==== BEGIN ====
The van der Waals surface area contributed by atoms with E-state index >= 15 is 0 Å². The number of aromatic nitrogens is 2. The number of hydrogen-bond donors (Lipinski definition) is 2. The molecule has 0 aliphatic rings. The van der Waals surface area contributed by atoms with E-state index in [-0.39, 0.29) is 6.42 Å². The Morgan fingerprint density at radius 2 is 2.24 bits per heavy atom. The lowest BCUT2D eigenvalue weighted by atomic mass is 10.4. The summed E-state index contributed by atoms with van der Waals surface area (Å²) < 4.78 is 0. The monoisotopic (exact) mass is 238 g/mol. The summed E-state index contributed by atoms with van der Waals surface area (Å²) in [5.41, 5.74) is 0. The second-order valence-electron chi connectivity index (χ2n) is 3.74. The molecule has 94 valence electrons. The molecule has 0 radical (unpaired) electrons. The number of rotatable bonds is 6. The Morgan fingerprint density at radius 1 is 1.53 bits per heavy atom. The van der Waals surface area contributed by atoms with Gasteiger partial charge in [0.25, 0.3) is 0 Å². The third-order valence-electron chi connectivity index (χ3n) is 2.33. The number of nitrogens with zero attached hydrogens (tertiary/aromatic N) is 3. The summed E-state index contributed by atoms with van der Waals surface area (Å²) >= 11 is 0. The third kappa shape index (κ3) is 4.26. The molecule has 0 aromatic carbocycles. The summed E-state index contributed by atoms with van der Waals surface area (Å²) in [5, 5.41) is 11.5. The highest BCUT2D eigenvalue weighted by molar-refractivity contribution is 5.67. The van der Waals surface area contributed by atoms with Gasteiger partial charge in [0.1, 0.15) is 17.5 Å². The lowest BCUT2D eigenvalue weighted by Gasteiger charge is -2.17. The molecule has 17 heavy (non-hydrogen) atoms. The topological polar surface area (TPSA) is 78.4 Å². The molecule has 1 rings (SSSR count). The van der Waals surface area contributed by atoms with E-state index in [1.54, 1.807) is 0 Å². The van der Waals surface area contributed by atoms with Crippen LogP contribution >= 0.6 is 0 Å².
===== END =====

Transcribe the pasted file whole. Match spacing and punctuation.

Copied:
The van der Waals surface area contributed by atoms with E-state index >= 15 is 0 Å². The number of aromatic nitrogens is 2. The number of hydrogen-bond donors (Lipinski definition) is 2. The molecule has 0 aliphatic rings. The van der Waals surface area contributed by atoms with E-state index in [-0.39, 0.29) is 6.42 Å². The Morgan fingerprint density at radius 2 is 2.24 bits per heavy atom. The lowest BCUT2D eigenvalue weighted by atomic mass is 10.4. The summed E-state index contributed by atoms with van der Waals surface area (Å²) < 4.78 is 0. The monoisotopic (exact) mass is 238 g/mol. The summed E-state index contributed by atoms with van der Waals surface area (Å²) in [5.41, 5.74) is 0. The second-order valence-electron chi connectivity index (χ2n) is 3.74. The molecule has 94 valence electrons. The molecule has 0 radical (unpaired) electrons. The number of rotatable bonds is 6. The Morgan fingerprint density at radius 1 is 1.53 bits per heavy atom. The van der Waals surface area contributed by atoms with Gasteiger partial charge in [0.25, 0.3) is 0 Å². The third-order valence-electron chi connectivity index (χ3n) is 2.33. The number of nitrogens with zero attached hydrogens (tertiary/aromatic N) is 3. The summed E-state index contributed by atoms with van der Waals surface area (Å²) >= 11 is 0. The third kappa shape index (κ3) is 4.26. The molecule has 0 aromatic carbocycles. The summed E-state index contributed by atoms with van der Waals surface area (Å²) in [5, 5.41) is 11.5. The highest BCUT2D eigenvalue weighted by molar-refractivity contribution is 5.67. The van der Waals surface area contributed by atoms with Gasteiger partial charge in [0.1, 0.15) is 17.5 Å². The lowest BCUT2D eigenvalue weighted by Gasteiger charge is -2.17. The molecule has 17 heavy (non-hydrogen) atoms. The topological polar surface area (TPSA) is 78.4 Å². The molecule has 1 rings (SSSR count). The van der Waals surface area contributed by atoms with E-state index in [1.54, 1.807) is 0 Å². The van der Waals surface area contributed by atoms with Crippen LogP contribution >= 0.6 is 0 Å².